Canadians call it clag. Fortunately for Coloradans, a high treeline and lack of glaciers prevent whiteout conditions from being an issue much of the time. But on a recent trip to the Icefields in the Canadian Rockies, we got a good taste of what claggy weather is all about.
For the first part of our Canadian spring ski trip, Sean and I completed what’s known as the Wapta Traverse. There are a couple of different ways to do this sort of Canadian “Haute Route.” Variations exist for both the start and finish, you can stay at as many as five different huts in the area, and there are a bunch of side trips and peak climbs to keep you busy as you go.
The route we completed began at Bow Lake on the Icefields Parkway and took us to the Bow, Balfour, and Scott Duncan huts. We stayed at the last one for two nights and eventually finished at the West Louise Lodge via Sherbrooke Lake. When it was all over, we traveled 26 miles in five days. If that sounds like a light amount of ground to cover over that much time, it is. But this was, after all, a vacation for us.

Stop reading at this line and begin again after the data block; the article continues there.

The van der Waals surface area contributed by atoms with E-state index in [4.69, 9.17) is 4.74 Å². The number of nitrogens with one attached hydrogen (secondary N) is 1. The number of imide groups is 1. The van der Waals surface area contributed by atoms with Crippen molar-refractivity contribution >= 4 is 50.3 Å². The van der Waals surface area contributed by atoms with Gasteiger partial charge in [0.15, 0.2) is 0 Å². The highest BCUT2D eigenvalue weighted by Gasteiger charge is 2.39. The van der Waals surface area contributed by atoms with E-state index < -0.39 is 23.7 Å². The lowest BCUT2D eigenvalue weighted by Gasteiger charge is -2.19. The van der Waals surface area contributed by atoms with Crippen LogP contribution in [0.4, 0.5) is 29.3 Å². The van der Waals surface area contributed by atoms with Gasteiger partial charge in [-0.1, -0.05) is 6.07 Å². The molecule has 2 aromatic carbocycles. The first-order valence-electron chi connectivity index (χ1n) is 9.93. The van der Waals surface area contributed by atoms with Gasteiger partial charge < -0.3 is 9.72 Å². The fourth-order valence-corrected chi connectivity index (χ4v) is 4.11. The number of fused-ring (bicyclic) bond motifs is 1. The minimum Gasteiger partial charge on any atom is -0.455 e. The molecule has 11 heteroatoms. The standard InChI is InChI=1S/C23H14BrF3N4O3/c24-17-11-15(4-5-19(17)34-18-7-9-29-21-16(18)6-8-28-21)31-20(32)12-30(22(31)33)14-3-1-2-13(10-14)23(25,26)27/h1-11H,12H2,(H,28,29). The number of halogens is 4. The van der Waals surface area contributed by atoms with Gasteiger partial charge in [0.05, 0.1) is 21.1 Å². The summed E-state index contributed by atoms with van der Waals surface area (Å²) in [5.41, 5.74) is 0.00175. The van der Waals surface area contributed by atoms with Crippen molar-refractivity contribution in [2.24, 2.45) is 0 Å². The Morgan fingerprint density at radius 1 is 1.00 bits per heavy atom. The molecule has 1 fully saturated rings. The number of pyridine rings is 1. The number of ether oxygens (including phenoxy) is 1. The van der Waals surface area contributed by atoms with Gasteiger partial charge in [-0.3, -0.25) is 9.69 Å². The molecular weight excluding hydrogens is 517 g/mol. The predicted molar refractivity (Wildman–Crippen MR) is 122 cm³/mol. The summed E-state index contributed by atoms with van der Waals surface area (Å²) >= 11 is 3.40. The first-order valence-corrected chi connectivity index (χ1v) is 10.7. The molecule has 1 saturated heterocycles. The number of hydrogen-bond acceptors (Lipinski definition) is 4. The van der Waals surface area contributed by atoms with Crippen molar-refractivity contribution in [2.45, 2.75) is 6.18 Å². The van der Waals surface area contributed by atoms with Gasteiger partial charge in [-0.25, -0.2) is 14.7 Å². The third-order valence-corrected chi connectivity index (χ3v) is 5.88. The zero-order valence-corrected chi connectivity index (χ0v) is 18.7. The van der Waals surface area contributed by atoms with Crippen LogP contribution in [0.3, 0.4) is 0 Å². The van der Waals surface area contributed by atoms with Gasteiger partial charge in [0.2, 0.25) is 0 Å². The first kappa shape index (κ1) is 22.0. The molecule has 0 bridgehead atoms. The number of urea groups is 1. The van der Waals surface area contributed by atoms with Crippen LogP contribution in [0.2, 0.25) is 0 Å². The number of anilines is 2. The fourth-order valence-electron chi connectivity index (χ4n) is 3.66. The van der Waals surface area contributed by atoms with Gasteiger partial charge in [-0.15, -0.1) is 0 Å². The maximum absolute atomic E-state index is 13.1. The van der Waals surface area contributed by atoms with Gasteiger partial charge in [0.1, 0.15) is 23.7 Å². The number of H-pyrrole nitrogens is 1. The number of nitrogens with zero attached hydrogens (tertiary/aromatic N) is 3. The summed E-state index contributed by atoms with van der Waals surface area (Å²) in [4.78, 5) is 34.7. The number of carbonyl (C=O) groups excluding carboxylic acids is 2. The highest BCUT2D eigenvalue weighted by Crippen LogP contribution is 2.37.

So it was five days out on the Wapta, with many of them in full-clag conditions. The visibility was so poor at times that we were forced to navigate by GPS and map, unable to tell if we were above crevasses or even moving at all. Despite the conditions, which also weren’t too conducive to exciting skiing or scenic views, we did manage to have a really good time, and even got a few photos along the way.
I’d recommend this trip highly. The vertical isn’t massive, nor is the mileage, but with a heavy pack and some weather, you’ll definitely feel like you’re putting in some effort. It’s a whole lot easier to get to and considerably cheaper than its European equivalents, i.e. the Haute Route, Ortler, or Berner Oberland. And if you’re dealing with limited time, it would be reasonable to pull off in as quick as a four-day weekend, in fact the new generation of skimo racers do the whole Peyto Lake to finish in about 8 hours total. Give ‘er.